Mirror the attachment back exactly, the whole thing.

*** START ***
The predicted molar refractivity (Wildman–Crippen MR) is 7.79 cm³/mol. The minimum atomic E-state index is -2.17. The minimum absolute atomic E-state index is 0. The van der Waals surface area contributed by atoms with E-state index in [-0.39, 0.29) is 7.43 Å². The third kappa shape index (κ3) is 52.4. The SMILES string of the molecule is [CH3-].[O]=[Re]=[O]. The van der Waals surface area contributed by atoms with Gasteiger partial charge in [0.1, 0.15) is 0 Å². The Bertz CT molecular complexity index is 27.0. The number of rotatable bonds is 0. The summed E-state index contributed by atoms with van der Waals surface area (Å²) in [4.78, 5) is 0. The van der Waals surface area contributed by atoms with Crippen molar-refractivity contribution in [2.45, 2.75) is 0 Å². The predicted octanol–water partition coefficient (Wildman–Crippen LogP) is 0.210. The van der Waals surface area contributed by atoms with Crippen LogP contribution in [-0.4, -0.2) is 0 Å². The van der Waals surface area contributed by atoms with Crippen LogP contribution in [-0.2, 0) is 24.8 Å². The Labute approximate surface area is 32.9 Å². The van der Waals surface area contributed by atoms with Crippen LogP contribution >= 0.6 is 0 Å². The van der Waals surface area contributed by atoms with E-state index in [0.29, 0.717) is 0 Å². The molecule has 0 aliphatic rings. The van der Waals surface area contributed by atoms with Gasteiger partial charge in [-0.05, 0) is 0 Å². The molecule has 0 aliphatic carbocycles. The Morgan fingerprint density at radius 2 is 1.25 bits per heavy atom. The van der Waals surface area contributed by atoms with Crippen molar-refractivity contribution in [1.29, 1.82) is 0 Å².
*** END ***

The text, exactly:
The predicted molar refractivity (Wildman–Crippen MR) is 7.79 cm³/mol. The minimum atomic E-state index is -2.17. The minimum absolute atomic E-state index is 0. The van der Waals surface area contributed by atoms with E-state index in [-0.39, 0.29) is 7.43 Å². The third kappa shape index (κ3) is 52.4. The SMILES string of the molecule is [CH3-].[O]=[Re]=[O]. The van der Waals surface area contributed by atoms with Gasteiger partial charge in [0.1, 0.15) is 0 Å². The Bertz CT molecular complexity index is 27.0. The number of rotatable bonds is 0. The summed E-state index contributed by atoms with van der Waals surface area (Å²) in [4.78, 5) is 0. The van der Waals surface area contributed by atoms with Crippen molar-refractivity contribution in [2.45, 2.75) is 0 Å². The predicted octanol–water partition coefficient (Wildman–Crippen LogP) is 0.210. The van der Waals surface area contributed by atoms with Crippen LogP contribution in [-0.4, -0.2) is 0 Å². The van der Waals surface area contributed by atoms with Crippen LogP contribution in [-0.2, 0) is 24.8 Å². The Labute approximate surface area is 32.9 Å². The van der Waals surface area contributed by atoms with Crippen LogP contribution >= 0.6 is 0 Å². The van der Waals surface area contributed by atoms with E-state index in [0.29, 0.717) is 0 Å². The molecule has 0 aliphatic rings. The van der Waals surface area contributed by atoms with Gasteiger partial charge in [-0.05, 0) is 0 Å². The molecule has 0 aliphatic carbocycles. The Morgan fingerprint density at radius 2 is 1.25 bits per heavy atom. The van der Waals surface area contributed by atoms with Crippen molar-refractivity contribution in [1.29, 1.82) is 0 Å².